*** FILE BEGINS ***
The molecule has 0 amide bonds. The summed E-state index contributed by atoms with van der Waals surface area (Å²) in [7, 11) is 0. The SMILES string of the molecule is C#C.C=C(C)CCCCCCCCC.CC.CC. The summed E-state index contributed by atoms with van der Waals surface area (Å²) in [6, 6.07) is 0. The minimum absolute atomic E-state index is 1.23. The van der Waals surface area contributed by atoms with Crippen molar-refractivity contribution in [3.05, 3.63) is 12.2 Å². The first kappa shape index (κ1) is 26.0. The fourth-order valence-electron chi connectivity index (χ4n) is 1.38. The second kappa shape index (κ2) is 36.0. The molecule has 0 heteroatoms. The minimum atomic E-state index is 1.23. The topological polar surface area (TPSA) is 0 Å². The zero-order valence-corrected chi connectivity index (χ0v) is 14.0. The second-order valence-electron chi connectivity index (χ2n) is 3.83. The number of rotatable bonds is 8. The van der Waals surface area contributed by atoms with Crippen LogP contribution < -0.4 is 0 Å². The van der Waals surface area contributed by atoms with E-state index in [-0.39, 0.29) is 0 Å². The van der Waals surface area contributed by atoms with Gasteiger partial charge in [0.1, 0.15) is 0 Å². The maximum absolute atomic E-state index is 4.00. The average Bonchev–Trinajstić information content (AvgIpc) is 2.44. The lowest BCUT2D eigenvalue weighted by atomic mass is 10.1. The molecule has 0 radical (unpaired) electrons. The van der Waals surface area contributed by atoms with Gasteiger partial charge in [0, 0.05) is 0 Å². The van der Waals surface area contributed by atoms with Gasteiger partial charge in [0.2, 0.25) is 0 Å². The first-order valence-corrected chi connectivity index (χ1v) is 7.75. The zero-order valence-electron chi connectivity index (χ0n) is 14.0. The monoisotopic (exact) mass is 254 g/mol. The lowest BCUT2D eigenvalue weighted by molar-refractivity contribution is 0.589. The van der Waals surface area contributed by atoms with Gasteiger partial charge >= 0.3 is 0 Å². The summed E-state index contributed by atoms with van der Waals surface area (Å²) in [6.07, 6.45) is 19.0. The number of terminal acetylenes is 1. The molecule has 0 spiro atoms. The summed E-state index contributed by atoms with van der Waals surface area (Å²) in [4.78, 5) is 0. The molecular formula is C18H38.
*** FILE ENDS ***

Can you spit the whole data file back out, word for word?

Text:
The molecule has 0 amide bonds. The summed E-state index contributed by atoms with van der Waals surface area (Å²) in [7, 11) is 0. The SMILES string of the molecule is C#C.C=C(C)CCCCCCCCC.CC.CC. The summed E-state index contributed by atoms with van der Waals surface area (Å²) in [6, 6.07) is 0. The minimum absolute atomic E-state index is 1.23. The van der Waals surface area contributed by atoms with Crippen molar-refractivity contribution in [3.05, 3.63) is 12.2 Å². The first kappa shape index (κ1) is 26.0. The fourth-order valence-electron chi connectivity index (χ4n) is 1.38. The second kappa shape index (κ2) is 36.0. The molecule has 0 heteroatoms. The minimum atomic E-state index is 1.23. The topological polar surface area (TPSA) is 0 Å². The zero-order valence-corrected chi connectivity index (χ0v) is 14.0. The second-order valence-electron chi connectivity index (χ2n) is 3.83. The number of rotatable bonds is 8. The van der Waals surface area contributed by atoms with Crippen LogP contribution < -0.4 is 0 Å². The van der Waals surface area contributed by atoms with E-state index in [-0.39, 0.29) is 0 Å². The van der Waals surface area contributed by atoms with Gasteiger partial charge in [0.1, 0.15) is 0 Å². The maximum absolute atomic E-state index is 4.00. The average Bonchev–Trinajstić information content (AvgIpc) is 2.44. The lowest BCUT2D eigenvalue weighted by atomic mass is 10.1. The molecule has 0 radical (unpaired) electrons. The van der Waals surface area contributed by atoms with Gasteiger partial charge in [0, 0.05) is 0 Å². The van der Waals surface area contributed by atoms with Gasteiger partial charge in [0.2, 0.25) is 0 Å². The first-order valence-corrected chi connectivity index (χ1v) is 7.75. The zero-order valence-electron chi connectivity index (χ0n) is 14.0. The monoisotopic (exact) mass is 254 g/mol. The lowest BCUT2D eigenvalue weighted by molar-refractivity contribution is 0.589. The van der Waals surface area contributed by atoms with Gasteiger partial charge >= 0.3 is 0 Å². The summed E-state index contributed by atoms with van der Waals surface area (Å²) in [6.07, 6.45) is 19.0. The number of terminal acetylenes is 1. The molecule has 0 spiro atoms. The summed E-state index contributed by atoms with van der Waals surface area (Å²) in [4.78, 5) is 0. The molecular formula is C18H38.